Motorists are being warned to expect an increase in the cost of car insurance in 2020. A ‘perfect storm of factors’ will put pressure on premiums, according to a leading price comparison website.
It says that insurance premiums will continue to rise throughout the year, pointing to five key factors behind the higher costs. Here, we reveal the five driving forces behind the inflated premiums, along with some of the ways you can offset the cost.
Car theft is on the up
There was a three percent increase in the number of vehicle offences in the year up to June 2019. This is mainly as a result of the increase in the number of vehicle thefts (up seven percent) and incidences of theft from a vehicle (up two percent).
The keyless car theft ‘epidemic’ is another factor. More expensive cars are being stolen, increasing the average claim for a stolen car to over £8,000 in Q2 2018. This is up from £3,500 in 2013 when records began.
How personal injury compensation is calculated
The Ogden discount rate is used to determine the amount insurers should pay as compensation to people who have suffered life-changing injuries. Because the compensation is paid in a lump sum, the amount is discounted to account for interest payments.
Government changes to the rate add to the cost for insurers, which is passed on to the motorists in the form of higher premiums.
Higher cost of repairs
Cars have never been safer, but the plethora of safety assistance systems, connectivity and associated technology makes it more expensive to repair a car following an accident. Equipment such as radars, cameras and sensors tend to be located in vulnerable areas of the car, such as bumpers and grilles.
Insurers pay-out over £12 million a day to repair damaged vehicles. New technology has resulted in insurers categorising more vehicles as uneconomical to repair.
The economic uncertainty has led to a fall in the value of the pound, increasing the cost of imported cars and replacement parts. This simply adds to the cost of vehicle repairs.
Car insurance fraud remains a big issue. Although insurers use robust fraud detection systems, there are many incidences of policyholders providing false information and making false or exaggerated claims. There are also many cases of people staging crashes to make a personal injury claim.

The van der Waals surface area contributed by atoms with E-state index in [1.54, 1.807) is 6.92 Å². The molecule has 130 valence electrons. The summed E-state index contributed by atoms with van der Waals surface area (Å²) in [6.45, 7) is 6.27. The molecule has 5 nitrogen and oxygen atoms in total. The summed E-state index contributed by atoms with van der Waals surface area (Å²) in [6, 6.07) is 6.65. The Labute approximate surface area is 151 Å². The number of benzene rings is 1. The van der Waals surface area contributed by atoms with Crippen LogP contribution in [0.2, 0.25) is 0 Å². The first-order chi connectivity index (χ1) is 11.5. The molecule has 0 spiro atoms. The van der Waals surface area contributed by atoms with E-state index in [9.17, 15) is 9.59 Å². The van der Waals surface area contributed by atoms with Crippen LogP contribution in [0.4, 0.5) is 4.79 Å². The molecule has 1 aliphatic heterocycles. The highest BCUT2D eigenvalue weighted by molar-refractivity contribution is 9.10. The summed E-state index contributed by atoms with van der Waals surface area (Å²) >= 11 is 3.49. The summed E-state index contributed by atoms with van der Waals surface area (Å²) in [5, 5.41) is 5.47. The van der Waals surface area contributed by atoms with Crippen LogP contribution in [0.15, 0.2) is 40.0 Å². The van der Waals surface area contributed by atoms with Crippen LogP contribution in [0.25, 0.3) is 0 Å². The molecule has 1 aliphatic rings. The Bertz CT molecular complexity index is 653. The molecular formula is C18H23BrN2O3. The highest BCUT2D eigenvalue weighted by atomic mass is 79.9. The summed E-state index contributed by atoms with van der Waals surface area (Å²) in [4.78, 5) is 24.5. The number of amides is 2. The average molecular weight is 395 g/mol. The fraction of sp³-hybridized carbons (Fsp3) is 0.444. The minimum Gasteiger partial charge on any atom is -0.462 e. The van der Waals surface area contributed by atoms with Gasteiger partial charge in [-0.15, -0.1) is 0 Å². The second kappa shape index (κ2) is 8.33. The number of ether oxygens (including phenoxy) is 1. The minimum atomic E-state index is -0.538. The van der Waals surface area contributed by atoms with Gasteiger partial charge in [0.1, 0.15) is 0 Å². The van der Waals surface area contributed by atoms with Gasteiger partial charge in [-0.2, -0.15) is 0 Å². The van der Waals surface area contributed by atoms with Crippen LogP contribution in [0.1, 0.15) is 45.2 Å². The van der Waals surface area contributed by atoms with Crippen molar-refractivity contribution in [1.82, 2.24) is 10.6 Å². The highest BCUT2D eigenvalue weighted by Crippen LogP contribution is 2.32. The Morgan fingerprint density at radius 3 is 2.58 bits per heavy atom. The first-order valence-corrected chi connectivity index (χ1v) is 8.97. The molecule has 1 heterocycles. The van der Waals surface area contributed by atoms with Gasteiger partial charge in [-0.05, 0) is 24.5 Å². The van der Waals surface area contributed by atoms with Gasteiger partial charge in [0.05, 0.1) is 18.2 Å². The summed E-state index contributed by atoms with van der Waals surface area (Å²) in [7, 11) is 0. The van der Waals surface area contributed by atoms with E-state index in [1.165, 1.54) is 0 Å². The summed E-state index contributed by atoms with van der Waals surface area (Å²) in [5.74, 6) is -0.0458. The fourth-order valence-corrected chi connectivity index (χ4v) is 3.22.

‘Perfect storm of factors’
Lee Griffin, CEO of GoCompare Car Insurance said: “We’re expecting this year to be another challenging one for car insurers, with a perfect storm of factors coming together to put further pressure on premiums. In addition to rising claims costs, economic and political uncertainty, insurers may face regulatory measures to change their pricing practices as the Financial Conduct Authority publishes its report and remedies on making the car insurance market work better for customers.
“There are also concerns that as the government seeks to raise revenue, the rate of insurance premium tax (IPT) charged on car insurance – which currently stands at 12 percent, could come under the spotlight again, with some experts fearing it could rise to 20 percent in line with other insurances and VAT. The rate of IPT has been unchanged since June 2017, and hopefully this year won’t be the year it is reviewed upwards again.
“Rather than just sitting back and accepting a bigger bill for their car insurance, motorists should shop around to find cover at a good price, that suits their needs.”
How to get cheaper car insurance
Regardless of where you live, what car you drive and what kind of cover you’re after, you should always shop around for a better deal. Figures released today show that letting your car insurance auto-renew will cost an average of £40. In some cases it could be as much as £125.
Here are 10 other ways to get cheaper car insurance:
- Pay annually – paying upfront will always be cheaper than paying monthly. Consider an interest-free credit card, but make sure you repay the full amount before the 0 percent offer ends.
- Increase your excess – choosing a higher voluntary excess will decrease the cost of your cover. But be warned: you’ll pay more in the event of a claim.
- Limit your mileage – don’t overestimate your annual mileage, as this will cost you money. Instead, calculate how many miles you expect to cover and then add a buffer to account for unforeseen circumstances.
- Choose the right vehicle – a 1.0-litre city car is likely to be cheaper to insure than a 2.0-litre SUV. You might find that an older vehicle is cheaper to insure, especially if it doesn’t have the costly tech mentioned above. That said, some safety systems can help to lower a premium.
- Avoid modifications – altering the design and performance of your vehicle is likely to increase the cost of insurance. Everything from new alloy wheels to a new audio system is classed as a modification, so check with your insurance company before making changes.
- Improve your security – adding an alarm, immobiliser and locking wheel nuts could lower your premium. As an aside, think about adding a steering lock to provide some protection against opportunistic keyless car theft criminals.
- Choose the right policy – if you own a cheap car to drive to the railway station, do you need comprehensive cover? A third party, fire and theft policy should be cheaper.
- Consider your add-ons – see what’s included in your policy and whether you need any add-ons.
- Consider a telematics policy – fitting a ‘black box’ can make your car insurance cheaper, whatever your age, as long as you’re a careful driver.
- Look out for admin fees – some companies charge a fee for making adjustments to a policy. Paying £5 extra for a policy with no admin fees might be more cost-effective than going with a company that charges £50 to make minor adjustments.